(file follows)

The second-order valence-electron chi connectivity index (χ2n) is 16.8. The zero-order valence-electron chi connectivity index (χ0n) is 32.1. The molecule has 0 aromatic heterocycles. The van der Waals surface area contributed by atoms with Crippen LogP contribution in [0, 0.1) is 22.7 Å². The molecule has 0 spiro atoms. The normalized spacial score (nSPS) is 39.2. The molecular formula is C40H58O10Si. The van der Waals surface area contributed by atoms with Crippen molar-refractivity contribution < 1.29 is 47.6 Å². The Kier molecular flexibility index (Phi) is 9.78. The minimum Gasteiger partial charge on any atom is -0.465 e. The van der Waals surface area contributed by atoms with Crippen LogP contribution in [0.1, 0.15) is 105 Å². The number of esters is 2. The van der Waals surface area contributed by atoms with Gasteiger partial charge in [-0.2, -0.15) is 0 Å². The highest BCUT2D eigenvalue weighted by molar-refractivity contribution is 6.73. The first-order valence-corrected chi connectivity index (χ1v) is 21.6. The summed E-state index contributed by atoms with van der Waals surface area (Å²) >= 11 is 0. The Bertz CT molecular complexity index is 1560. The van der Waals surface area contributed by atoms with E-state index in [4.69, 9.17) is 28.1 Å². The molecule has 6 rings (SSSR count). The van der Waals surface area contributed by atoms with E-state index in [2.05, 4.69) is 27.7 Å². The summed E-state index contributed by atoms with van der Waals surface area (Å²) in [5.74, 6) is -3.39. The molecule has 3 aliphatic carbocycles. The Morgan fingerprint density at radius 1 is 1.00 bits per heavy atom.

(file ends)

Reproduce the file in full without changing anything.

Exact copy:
The second-order valence-electron chi connectivity index (χ2n) is 16.8. The zero-order valence-electron chi connectivity index (χ0n) is 32.1. The molecule has 0 aromatic heterocycles. The van der Waals surface area contributed by atoms with Crippen LogP contribution in [0, 0.1) is 22.7 Å². The molecule has 0 spiro atoms. The normalized spacial score (nSPS) is 39.2. The molecular formula is C40H58O10Si. The van der Waals surface area contributed by atoms with Crippen molar-refractivity contribution < 1.29 is 47.6 Å². The Kier molecular flexibility index (Phi) is 9.78. The minimum Gasteiger partial charge on any atom is -0.465 e. The van der Waals surface area contributed by atoms with Crippen LogP contribution in [0.1, 0.15) is 105 Å². The number of esters is 2. The van der Waals surface area contributed by atoms with Gasteiger partial charge in [-0.2, -0.15) is 0 Å². The highest BCUT2D eigenvalue weighted by molar-refractivity contribution is 6.73. The first-order valence-corrected chi connectivity index (χ1v) is 21.6. The summed E-state index contributed by atoms with van der Waals surface area (Å²) >= 11 is 0. The Bertz CT molecular complexity index is 1560. The van der Waals surface area contributed by atoms with E-state index in [4.69, 9.17) is 28.1 Å². The molecule has 6 rings (SSSR count). The van der Waals surface area contributed by atoms with E-state index in [2.05, 4.69) is 27.7 Å². The summed E-state index contributed by atoms with van der Waals surface area (Å²) in [5.74, 6) is -3.39. The molecule has 3 aliphatic carbocycles. The Morgan fingerprint density at radius 1 is 1.00 bits per heavy atom.